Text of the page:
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Idaho National Lab Developing Highly Carbon-Efficient Biomass-to-Liquids Process Combining High Temperature Steam Electrolysis and Biomass Gasification

9 January 2009

Biosyntrolysis
Overview of the Bio-Syntrolysis process. Source: INL. Click to enlarge.

Researchers at Idaho National Laboratory (INL) are developing a process—Bio-Syntrolysis—that combines high temperature steam electrolysis (HTSE) and biomass gasification to produce syngas for subsequent conversion into synthetic fuels and chemicals. The process results in the highly efficient conversion of biomass carbon to syngas (>90%).

Given the efficiencies of a typical Fischer-Tropsch process, Bio-Syntrolysis would thus convert about 90% of the carbon in biomass to liquid synthetic fuel, INL says. By comparison, INL notes, conventional biomass or coal gasification to liquid fuels converts only ~35% of the carbon to liquid fuel. Likewise, conventional biological routes for ethanol production convert only ~35% of biomass carbon to liquid fuel.

In Bio-Syntrolysis, process heat from the biomass gasifier produces the steam to improve the hydrogen production efficiency of the HTSE process, while the biomass itself is the source of the carbon. Hydrogen from HTSE allows a high utilization of the biomass carbon for syngas production, while the oxygen resulting from water splitting is used to control the gasification process. The new process is an evolution of INL’s earlier work on co-electrolysis (Syntrolysis).

Syntrolysis used high-temperature electrolysis with a solid-oxide electrolysis cell designed to take advantage of electricity from nuclear or renewable energy sources and industrial process heat to simultaneously convert water and carbon dioxide into syngas.

However, splitting pure CO2 is very energy intensive, noted Grant Hawkes, one of the INL team members.

We found that the amount of syngas produced per unit of electricity was a lot higher (~20%) for Bio-Syntrolysis compared to the Syntrolysis process. In the Bio-Syntrolysis process we make very little CO2 and mostly CO in the biomass gasifier. The amount of heat produced by making CO is just a perfect fit for how much heat we need to heat the water to the steam for the High Temperature Steam Electrolysis.

—Grant Hawkes
Biosyntrolysis2
Carbon utilization rates (top group) and syngas production efficiencies (bottom group) for different feedstocks at different gasifier temperatures. Source: INL. Click to enlarge.

In a modeling study, the INL team concluded that carbon utilization in the Bio-Syntrolysis process is only slightly affected by gasifier temperature, and ranges around 94-95% depending upon feedstock and gasifier temperature. Syngas production efficiency is closely tied to the power cycle efficiency. Assuming the thermal efficiency of the power cycle for electricity generation is 50%, (as expected from GEN IV nuclear reactors),the syngas production efficiency ranges around 70% to 73%.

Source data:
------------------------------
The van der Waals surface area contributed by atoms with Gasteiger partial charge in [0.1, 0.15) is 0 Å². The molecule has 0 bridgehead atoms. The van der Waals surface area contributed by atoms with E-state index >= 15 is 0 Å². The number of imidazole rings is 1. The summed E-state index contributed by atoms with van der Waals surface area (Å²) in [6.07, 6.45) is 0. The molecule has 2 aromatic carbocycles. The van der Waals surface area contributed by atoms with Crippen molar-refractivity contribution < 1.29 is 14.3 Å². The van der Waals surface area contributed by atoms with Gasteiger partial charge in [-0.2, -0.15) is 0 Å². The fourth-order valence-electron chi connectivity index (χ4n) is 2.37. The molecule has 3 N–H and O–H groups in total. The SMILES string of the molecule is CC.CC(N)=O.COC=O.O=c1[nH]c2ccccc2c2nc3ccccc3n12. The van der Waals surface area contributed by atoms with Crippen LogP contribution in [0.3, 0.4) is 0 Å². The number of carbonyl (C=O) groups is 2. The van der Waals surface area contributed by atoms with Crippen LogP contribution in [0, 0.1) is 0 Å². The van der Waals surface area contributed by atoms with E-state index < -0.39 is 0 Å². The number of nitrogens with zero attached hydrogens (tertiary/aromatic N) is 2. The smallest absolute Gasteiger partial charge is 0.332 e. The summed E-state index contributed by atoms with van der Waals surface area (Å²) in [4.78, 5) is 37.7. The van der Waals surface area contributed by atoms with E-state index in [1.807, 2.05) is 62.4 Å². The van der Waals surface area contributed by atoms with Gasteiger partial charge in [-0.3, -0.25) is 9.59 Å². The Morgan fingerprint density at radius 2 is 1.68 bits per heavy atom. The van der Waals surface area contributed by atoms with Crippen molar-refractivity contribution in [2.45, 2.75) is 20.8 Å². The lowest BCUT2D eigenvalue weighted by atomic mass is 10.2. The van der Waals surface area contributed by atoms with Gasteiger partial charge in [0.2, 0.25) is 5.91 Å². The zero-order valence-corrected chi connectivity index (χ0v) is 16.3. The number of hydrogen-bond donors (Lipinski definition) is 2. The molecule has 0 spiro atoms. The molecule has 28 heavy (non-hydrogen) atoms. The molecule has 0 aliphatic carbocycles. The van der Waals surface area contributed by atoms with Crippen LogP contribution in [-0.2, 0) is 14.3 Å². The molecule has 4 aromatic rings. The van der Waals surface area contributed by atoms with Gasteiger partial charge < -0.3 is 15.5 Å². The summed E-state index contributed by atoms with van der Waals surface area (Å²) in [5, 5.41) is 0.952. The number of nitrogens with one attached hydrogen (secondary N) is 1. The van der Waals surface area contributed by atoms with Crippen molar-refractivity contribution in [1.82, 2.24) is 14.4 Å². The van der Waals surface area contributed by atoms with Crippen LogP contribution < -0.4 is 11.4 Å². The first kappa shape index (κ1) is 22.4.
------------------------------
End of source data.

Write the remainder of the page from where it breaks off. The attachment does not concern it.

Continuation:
The electrical power needs to be derived from a non-fossil source such as nuclear, hydro, wind or solar to keep the process carbon-neutral.

High-temperature electrolysis. INL researchers hit a milestone in September 2008 with a major scale-up of hydrogen production via high-temperature electrolysis, producing hydrogen at a rate of 5.6 cubic meters per hour—a major scale-up from earlier INL experiments on a smaller scale. (Earlier post.)

High-temperature electrolysis (HTE) adds in some of the energy needed to split water into its components (hydrogen and oxygen) as heat from a source such as high-temperature steam instead of electricity. Because the conversion efficiency of heat to electricity is low compared to using the heat directly, HTE reduces the overall energy required.

The electrolytic cell consists of a solid oxide electrolyte with conducting electrodes deposited on either side of the electrolyte. A high-temperature mixture of steam and hydrogen is supplied to the anode side of the electrolyte.

Regional Bio-Syntrolysis. INL is proposing locating Bio-Syntrolysis plants regionally, close to where the biomass is grown. A 25,000 barrel (1.05 million gallon US, 3.974 million liter) per day plant for full biomass to liquid fuels would entail a capital cost of around $2 billion and an annual operating cost of $1 billion per year.

The plant, according to INL analysis, would have a production cost of around $2.80 per gallon, and use 1,000 MW of electricity. Biomass would be gathered from an area 40-50 miles in diameter.

Widespread implementation of the process would require an enormous increase in non-fossil electrical power production.

INL began modeling and economic analysis of Bio-Syntrolysis in May 2008. That research is expected to continue through FY 2009. A patent for Bio-Syntrolysis is pending at the US Patent Office.

Resources

  • M. G. McKellar, G. L. Hawkes, J. E. O’Brien (2008) The Production of Syngas via High Temperature Electrolysis and Biomass Gasification (IMECE2008 - 68900)

  • Bio-Syntrolysis fact sheet

January 9, 2009 in Biomass-to-Liquids (BTL), Fuels, Gasification, Hydrogen Production | Permalink | Comments (11) | TrackBack (0)

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The plant, according to INL analysis, would have a production cost of around $2.80 per gallon, and use 1,000 MW of electricity.

WTF?? Is this suppose to be a "breakthrough"?

There are honnest enough to mention that it won't be a cheap process...the good think is that it requires less land and less biomass to carry from field to processing plant. The bad thing is that it requires massive H2 production. it can be done during low load of the electric grid at night when electricity is cheap. but I always have a problem when it comes to convert electricity to H2 then convert H2 to Ethanol. I mean it converty twice a clean energy into a final less clean energy, can't be very efficient and cheap. But it is true that converting biomass to biofuel is very inefficient as well without addition of H2.